31 SES 01, Teachers and Multilingualism: From Beliefs to Practice
There is a strong tendency emphasize phenomenon and problem based learning, when developing school culture and simultaneously pedagogical practices (Fogarty & Brian 2009). This also applies to the latest curriculum process in the Finnish comprehensive school (NCC 2014). Further, the holistic learning tendency leads to trans-curricular contents and interdisciplinary learning, and in this process the language subjects also undergo transition (Vollmer 2006). The role and tasks of the L1 (Finnish) as a school subject are considered in a new way if we pursue the ideas of languages as cross-curricular subjects and encounter school languages as a learning resource in all subjects. An essential role has also been given to the promotion of multiliteracy competencies in all school subjects together with the Digital Turn in learning and the increasing amount of multilingual groups (Holm & Pitkänen-Huhta 2012). In bridging the gap between free time and school literacy practices among pupils, multiliteracy pedagogy is currently a topical issue.
Teachers’ professionality and willingness to create new pedagogical practices are challenged by all curricular changes. There is therefore a need for various in-service education initiatives for teachers and administrators. Regarding mother tongue and literature instruction, 80 % of the Finnish L1 syllabus is taught in primary education. Consequently, the need for in-service education among primary school teachers is considerable. We have responded to this challenge by constructing a year-long in-service education program in mother tongue and literature (Finnish), which a total of 61 teachers and almost graduated teacher students completed, each studying 15–25 ECTS: 29 teachers in 2011 and 32 in 2015.
In this paper, we concentrate on the language beliefs of the primary school teachers and the changes regarding these beliefs during the education program. There is evidence that the relation between beliefs and actions is dynamic (Barcelos & Kalaja 2011). So it can be assumed that if teachers are able to revise their beliefs about language, language use and its learning, it affects their pedagogical practices. Language beliefs reveal the ways language and its use are seen and considered. They can be defined as the attitudes towards language and its use, and are regarded as true by language users. Because of the labile nature of language beliefs, teachers’ beliefs can be affected in social situations and communication contexts, e.g. by colleagues and education policy. (McCarthey & Mkhize 2006; Barcelos & Kalaja 2011.)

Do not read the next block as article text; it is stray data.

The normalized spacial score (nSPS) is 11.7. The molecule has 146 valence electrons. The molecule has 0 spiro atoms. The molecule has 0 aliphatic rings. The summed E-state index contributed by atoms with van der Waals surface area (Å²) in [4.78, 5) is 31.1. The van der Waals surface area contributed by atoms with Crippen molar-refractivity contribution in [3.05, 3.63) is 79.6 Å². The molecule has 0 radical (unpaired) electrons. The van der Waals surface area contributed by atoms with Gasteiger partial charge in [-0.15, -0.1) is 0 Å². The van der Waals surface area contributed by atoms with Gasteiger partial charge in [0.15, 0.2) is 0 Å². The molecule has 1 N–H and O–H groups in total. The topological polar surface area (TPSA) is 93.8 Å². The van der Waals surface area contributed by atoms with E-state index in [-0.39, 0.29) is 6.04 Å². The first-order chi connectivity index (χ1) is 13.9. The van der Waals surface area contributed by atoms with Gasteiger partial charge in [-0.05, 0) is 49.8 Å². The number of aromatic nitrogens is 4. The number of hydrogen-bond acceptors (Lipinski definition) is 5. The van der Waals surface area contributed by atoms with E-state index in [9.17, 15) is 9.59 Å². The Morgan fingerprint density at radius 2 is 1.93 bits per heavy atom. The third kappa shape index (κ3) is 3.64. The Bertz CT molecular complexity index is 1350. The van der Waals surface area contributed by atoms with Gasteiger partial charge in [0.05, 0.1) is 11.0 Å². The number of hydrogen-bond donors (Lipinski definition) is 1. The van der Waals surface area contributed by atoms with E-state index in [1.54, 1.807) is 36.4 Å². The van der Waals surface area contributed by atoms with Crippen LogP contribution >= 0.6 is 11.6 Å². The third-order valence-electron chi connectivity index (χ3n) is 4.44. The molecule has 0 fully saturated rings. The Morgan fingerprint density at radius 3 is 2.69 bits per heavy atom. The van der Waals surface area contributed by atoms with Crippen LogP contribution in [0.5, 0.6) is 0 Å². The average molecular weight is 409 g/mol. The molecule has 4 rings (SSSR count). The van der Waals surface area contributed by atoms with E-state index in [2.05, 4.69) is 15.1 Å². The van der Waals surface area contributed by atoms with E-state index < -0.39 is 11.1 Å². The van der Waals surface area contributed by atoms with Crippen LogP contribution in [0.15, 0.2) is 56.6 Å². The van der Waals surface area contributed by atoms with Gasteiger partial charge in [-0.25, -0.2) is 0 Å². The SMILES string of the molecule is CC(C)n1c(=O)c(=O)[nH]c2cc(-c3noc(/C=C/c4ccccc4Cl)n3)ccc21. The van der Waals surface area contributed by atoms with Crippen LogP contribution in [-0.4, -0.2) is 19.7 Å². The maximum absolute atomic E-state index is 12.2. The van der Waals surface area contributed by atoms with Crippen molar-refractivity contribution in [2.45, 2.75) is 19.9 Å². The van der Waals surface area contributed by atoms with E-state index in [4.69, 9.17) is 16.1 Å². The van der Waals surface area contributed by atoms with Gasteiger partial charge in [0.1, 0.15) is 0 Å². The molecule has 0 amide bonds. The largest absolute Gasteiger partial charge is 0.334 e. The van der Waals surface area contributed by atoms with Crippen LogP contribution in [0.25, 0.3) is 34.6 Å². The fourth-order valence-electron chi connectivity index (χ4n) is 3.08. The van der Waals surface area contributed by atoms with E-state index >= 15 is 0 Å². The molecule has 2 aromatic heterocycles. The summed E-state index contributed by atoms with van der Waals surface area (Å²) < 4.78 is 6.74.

The teachers’ in-service education program was composed of 5 modules, which were all founded on such pedagogical bases as right-time peer- and self-reflection of action, practical and virtual support of peers and educators, and guided testing in each teacher’s class. These are the elements which we expected to scaffold the practical and conceptual changes in attitudes and views of the teachers. As Borg (2006) notes, changes in language beliefs are tied to reflection and action. It’s also worth noticing that although beliefs are produced socially, everyone gives beliefs meanings of their own (Barcelos & Kalaja 2011). Despite all the modelling and knowledge provided during the program, it’s the teacher herself who works with her pedagogical ideas and creates practices in her class.
In this paper, we investigate the experiences, opinions, and attitudes of primary school teachers regarding language and its use in a pedagogical context. Our research questions are:
- How do the teachers describe their views about language and its use, language instruction, and the role of L1 as a school subject before and after the program?
- How is language use understood and its role valued in learning by the teachers before and after the program?
Andrews, S. 2007. Teacher Language Awareness. Cambridge: Cambridge University Press. Barcelos, A. M. F. & Kalaja, P. 2011. Introduction to beliefs about SLA revisited. System 39(3), 281–289. Cots, J. M. 2008. Knowledge about language in the mother tongue and foreign language curricula. In J. Cenoz & N. H. Hornberger (eds.) Encyclopedia of Language and Education. 2nd edition. Vol. 6. Springer, 15–30. Fogarty, R. J. & Brian, M. P. 2009. How to integrate the curricula. 3rd edition. California: SAGE. Holm, L. & Pitkänen-Huhta, A. 2012. Literacy practices in transition: setting the scene. In L. Holm & A. Pitkänen-Huhta 2012. Literacy practices in transition. Perspectives from the Nordic countries. Bristol: Multilingual Matters, 1–23. Lankshear, C. & Knobel, M. 2004. A handbook for teacher research. From design to implementation. London: Open University Press. Mills, K. 2005. Deconstructing binary oppositions in literacy discourse and pedagogy. Australian Journal of Language Literacy 28 (1), 67–82. NCC = National core curriculum for basic education 2014. Helsinki: Finnish National Board of Education. Pahl, K. & Rowsell, J. 2005. Literacy and education: understanding the new literacy studies in the classroom. London: Chapman. Vollmer, H. J. 2006. Intergovernmental Conference Languages of Schooling: towards a Framework for Europe. Strasbourg: Language Policy Division.
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